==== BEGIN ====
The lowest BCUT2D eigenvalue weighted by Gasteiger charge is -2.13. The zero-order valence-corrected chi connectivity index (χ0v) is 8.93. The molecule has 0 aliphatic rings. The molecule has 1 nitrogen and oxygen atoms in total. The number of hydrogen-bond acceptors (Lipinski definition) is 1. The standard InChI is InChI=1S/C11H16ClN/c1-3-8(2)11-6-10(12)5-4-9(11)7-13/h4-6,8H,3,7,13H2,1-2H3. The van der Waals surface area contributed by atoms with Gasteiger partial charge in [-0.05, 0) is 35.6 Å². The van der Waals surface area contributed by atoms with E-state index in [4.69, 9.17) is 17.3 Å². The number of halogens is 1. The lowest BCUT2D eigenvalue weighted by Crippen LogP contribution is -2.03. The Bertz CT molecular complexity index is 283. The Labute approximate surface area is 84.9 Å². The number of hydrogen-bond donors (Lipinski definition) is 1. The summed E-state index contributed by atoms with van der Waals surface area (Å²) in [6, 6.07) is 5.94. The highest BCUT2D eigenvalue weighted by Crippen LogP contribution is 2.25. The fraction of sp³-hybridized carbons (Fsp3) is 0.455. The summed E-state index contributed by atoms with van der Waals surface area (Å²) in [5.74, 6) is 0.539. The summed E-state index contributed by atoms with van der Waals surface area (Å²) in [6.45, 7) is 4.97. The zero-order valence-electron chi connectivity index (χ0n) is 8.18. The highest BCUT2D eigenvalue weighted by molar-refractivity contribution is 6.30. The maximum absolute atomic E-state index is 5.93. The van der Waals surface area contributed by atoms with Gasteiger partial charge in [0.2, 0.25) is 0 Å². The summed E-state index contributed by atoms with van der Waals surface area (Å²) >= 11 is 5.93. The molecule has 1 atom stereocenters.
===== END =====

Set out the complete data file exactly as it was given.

The lowest BCUT2D eigenvalue weighted by Gasteiger charge is -2.13. The zero-order valence-corrected chi connectivity index (χ0v) is 8.93. The molecule has 0 aliphatic rings. The molecule has 1 nitrogen and oxygen atoms in total. The number of hydrogen-bond acceptors (Lipinski definition) is 1. The standard InChI is InChI=1S/C11H16ClN/c1-3-8(2)11-6-10(12)5-4-9(11)7-13/h4-6,8H,3,7,13H2,1-2H3. The van der Waals surface area contributed by atoms with Gasteiger partial charge in [-0.05, 0) is 35.6 Å². The van der Waals surface area contributed by atoms with E-state index in [4.69, 9.17) is 17.3 Å². The number of halogens is 1. The lowest BCUT2D eigenvalue weighted by Crippen LogP contribution is -2.03. The Bertz CT molecular complexity index is 283. The Labute approximate surface area is 84.9 Å². The number of hydrogen-bond donors (Lipinski definition) is 1. The summed E-state index contributed by atoms with van der Waals surface area (Å²) in [6, 6.07) is 5.94. The highest BCUT2D eigenvalue weighted by Crippen LogP contribution is 2.25. The fraction of sp³-hybridized carbons (Fsp3) is 0.455. The summed E-state index contributed by atoms with van der Waals surface area (Å²) in [5.74, 6) is 0.539. The summed E-state index contributed by atoms with van der Waals surface area (Å²) in [6.45, 7) is 4.97. The zero-order valence-electron chi connectivity index (χ0n) is 8.18. The highest BCUT2D eigenvalue weighted by molar-refractivity contribution is 6.30. The maximum absolute atomic E-state index is 5.93. The van der Waals surface area contributed by atoms with Gasteiger partial charge in [0.2, 0.25) is 0 Å². The summed E-state index contributed by atoms with van der Waals surface area (Å²) >= 11 is 5.93. The molecule has 1 atom stereocenters.